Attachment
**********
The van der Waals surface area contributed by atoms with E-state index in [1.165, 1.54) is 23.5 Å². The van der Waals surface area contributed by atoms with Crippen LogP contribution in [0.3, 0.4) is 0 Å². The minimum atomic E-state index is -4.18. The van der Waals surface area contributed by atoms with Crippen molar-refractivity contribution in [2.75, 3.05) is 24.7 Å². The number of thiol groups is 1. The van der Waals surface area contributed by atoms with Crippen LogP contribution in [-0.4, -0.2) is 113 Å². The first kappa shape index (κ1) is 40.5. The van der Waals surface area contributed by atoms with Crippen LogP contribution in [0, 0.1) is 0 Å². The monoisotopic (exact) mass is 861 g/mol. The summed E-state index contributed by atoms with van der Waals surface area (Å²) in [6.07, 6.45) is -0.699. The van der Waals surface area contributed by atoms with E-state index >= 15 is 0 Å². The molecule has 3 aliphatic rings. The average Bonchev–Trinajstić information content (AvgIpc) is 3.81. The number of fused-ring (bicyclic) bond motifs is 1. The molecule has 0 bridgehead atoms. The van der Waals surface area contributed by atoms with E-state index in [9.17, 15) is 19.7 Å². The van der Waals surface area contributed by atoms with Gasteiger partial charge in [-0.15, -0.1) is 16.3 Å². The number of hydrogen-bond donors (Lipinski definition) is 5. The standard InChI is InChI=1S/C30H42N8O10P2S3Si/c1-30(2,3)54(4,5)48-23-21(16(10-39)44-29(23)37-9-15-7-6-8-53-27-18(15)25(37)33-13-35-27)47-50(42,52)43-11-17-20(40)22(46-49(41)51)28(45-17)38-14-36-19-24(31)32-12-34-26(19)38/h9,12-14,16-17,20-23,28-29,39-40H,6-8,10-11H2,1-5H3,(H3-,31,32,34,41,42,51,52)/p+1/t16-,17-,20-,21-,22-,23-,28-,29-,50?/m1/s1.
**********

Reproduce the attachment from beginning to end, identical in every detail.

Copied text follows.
The van der Waals surface area contributed by atoms with E-state index in [1.165, 1.54) is 23.5 Å². The van der Waals surface area contributed by atoms with Crippen LogP contribution in [0.3, 0.4) is 0 Å². The minimum atomic E-state index is -4.18. The van der Waals surface area contributed by atoms with Crippen molar-refractivity contribution in [2.75, 3.05) is 24.7 Å². The number of thiol groups is 1. The van der Waals surface area contributed by atoms with Crippen LogP contribution in [-0.4, -0.2) is 113 Å². The first kappa shape index (κ1) is 40.5. The van der Waals surface area contributed by atoms with Crippen LogP contribution in [0, 0.1) is 0 Å². The monoisotopic (exact) mass is 861 g/mol. The summed E-state index contributed by atoms with van der Waals surface area (Å²) in [6.07, 6.45) is -0.699. The van der Waals surface area contributed by atoms with E-state index >= 15 is 0 Å². The molecule has 3 aliphatic rings. The average Bonchev–Trinajstić information content (AvgIpc) is 3.81. The number of fused-ring (bicyclic) bond motifs is 1. The molecule has 0 bridgehead atoms. The van der Waals surface area contributed by atoms with E-state index in [9.17, 15) is 19.7 Å². The van der Waals surface area contributed by atoms with Gasteiger partial charge in [-0.15, -0.1) is 16.3 Å². The number of hydrogen-bond donors (Lipinski definition) is 5. The standard InChI is InChI=1S/C30H42N8O10P2S3Si/c1-30(2,3)54(4,5)48-23-21(16(10-39)44-29(23)37-9-15-7-6-8-53-27-18(15)25(37)33-13-35-27)47-50(42,52)43-11-17-20(40)22(46-49(41)51)28(45-17)38-14-36-19-24(31)32-12-34-26(19)38/h9,12-14,16-17,20-23,28-29,39-40H,6-8,10-11H2,1-5H3,(H3-,31,32,34,41,42,51,52)/p+1/t16-,17-,20-,21-,22-,23-,28-,29-,50?/m1/s1.